New Airline Ready to Take Off in Canada Next Month
NewLeaf will be taking off in Canada next month, making its maiden voyage on Feb. 12. The route offerings will be modest at first. NewLeaf plans to serve seven destinations at the start: Abbotsford and Kelowna (both in British Columbia), Regina, Saskatoon, Winnipeg, Hamilton and Halifax.
Passing savings on to fliers
The fledgling carrier’s CEO, Jim Young, said that the focus on secondary airports and smaller destinations is part of NewLeaf’s strategy. He told potential passengers that "lower landing fees [at smaller airports] mean we have savings we can pass on to you."
Those savings include one-way fares as low as $89, while the highest initial fare will be $149. These prices include taxes. NewLeaf hopes to expand to U.S. vacation destinations later in the year. That is actually not a big stretch because its partner is B.C.-based charter airline Flair, which sometimes serves vacation destinations in the U.S. and Caribbean.
A challenging start
Based in Winnipeg, NewLeaf will be entering a very tough marketplace that recently claimed another small carrier, CanJet. The Nova Scotia-based line was forced to close last year, leaving WestJet and Air Canada as the only two major airlines in the country. They are tough to compete with because of their size, but they leave some markets underserved. There is definitely a gap in the ultra-budget marketplace, and NewLeaf's goal seems to be to fill it.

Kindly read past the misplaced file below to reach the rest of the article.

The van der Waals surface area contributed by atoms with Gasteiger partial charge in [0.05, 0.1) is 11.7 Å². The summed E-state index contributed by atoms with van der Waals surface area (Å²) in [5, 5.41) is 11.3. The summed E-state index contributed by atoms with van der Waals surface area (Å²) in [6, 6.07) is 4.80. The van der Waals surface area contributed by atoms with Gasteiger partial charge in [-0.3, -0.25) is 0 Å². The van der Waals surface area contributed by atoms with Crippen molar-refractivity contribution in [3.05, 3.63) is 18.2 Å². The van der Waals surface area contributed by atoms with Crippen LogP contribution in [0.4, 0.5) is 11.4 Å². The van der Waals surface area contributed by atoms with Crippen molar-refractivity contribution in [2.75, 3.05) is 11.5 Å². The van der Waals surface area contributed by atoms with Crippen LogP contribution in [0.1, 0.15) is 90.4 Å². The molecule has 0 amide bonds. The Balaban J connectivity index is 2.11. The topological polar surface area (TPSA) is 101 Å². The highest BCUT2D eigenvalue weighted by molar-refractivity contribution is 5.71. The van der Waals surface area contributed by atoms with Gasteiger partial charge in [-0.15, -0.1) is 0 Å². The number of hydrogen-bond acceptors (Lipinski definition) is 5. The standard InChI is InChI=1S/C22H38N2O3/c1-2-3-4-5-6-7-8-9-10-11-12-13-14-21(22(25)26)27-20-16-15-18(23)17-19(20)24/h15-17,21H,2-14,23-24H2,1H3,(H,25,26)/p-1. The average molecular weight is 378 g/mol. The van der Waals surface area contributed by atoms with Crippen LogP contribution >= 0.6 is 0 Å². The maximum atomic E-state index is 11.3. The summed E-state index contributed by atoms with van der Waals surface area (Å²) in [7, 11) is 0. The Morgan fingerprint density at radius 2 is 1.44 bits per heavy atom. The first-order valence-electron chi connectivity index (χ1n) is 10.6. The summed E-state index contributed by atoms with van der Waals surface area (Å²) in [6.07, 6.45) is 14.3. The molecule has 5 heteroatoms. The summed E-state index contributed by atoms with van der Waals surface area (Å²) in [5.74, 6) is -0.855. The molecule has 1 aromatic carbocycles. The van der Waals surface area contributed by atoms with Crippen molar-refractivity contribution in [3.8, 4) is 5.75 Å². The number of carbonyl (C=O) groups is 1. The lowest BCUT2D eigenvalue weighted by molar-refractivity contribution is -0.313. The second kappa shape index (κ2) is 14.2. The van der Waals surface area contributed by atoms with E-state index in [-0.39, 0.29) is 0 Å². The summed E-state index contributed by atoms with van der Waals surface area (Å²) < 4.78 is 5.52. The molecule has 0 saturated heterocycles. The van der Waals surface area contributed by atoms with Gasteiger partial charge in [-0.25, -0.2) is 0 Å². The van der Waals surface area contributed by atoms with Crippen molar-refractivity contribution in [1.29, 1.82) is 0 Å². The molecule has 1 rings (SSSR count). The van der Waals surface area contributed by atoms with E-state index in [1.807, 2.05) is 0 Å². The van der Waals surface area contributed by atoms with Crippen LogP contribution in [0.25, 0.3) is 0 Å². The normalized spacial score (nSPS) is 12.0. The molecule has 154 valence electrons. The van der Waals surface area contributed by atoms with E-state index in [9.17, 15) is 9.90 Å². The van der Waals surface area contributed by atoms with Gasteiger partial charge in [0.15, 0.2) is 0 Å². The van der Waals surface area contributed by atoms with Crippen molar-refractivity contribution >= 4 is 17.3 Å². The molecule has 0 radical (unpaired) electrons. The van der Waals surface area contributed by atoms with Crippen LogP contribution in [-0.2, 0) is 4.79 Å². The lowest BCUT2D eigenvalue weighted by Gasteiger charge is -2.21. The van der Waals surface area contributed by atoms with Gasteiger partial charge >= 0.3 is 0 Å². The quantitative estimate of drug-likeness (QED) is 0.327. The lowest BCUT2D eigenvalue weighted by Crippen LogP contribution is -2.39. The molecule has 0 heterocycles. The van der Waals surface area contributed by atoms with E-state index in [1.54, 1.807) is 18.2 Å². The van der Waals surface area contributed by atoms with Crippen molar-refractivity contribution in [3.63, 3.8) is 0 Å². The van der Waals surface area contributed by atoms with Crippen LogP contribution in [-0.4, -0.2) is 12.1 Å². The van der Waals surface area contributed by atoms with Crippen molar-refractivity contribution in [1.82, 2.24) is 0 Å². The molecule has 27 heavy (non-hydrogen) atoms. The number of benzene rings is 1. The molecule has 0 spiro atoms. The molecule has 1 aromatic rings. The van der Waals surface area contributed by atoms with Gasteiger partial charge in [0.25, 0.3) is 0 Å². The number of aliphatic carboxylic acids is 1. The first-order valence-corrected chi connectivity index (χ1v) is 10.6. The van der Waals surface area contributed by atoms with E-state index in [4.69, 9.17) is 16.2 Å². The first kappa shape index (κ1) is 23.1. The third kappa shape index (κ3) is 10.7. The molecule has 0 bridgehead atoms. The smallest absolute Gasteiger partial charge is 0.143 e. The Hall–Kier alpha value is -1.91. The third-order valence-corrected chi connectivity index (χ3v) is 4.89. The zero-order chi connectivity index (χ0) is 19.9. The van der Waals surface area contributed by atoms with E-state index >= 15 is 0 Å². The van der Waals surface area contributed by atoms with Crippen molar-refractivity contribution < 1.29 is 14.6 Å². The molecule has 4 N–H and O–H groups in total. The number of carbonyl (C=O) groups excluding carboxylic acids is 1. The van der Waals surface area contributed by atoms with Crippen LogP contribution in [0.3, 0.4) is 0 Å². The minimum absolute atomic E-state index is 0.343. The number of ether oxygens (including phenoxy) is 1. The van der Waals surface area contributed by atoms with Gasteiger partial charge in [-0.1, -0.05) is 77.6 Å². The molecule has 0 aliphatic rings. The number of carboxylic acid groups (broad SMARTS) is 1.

Darcy Morgan, the CCO of another Canadian charter service, Enerjet, pointed the gap out to the CBC in a recent interview: “Canada is not well-served by airlines today, and as much as there's a duopoly of Air Canada and WestJet, Canada lacks the low-cost point-to-point service pretty much every nation has available.”
The low fares and underserved markets (and a new alternative to the current Big Two) certainly sound good. However, there is another reason that NewLeaf can afford offer low prices. It will operate under the same kind of model as ultra-budget airlines in other countries.
Low fares, but plenty of extra fees
That means that the base fares will be low, but anything extra will cost more. “Anything extra” includes early boarding, checked baggage, snacks, drinks and even carry-ons. Both checked bags and carry-ons will cost $25 each. Any luggage that can fit under the seat is free. CanJet was unable to make a similar model work in recent times, so success is certainly not guaranteed.
WestJet, which bills itself as a low-cost carrier, has said that it “will vigorously defend [its] position in the market.” Air Canada, meanwhile, has touted its extensive reach as the reason why it should be the number one choice for domestic fliers.
More by Josh Lew
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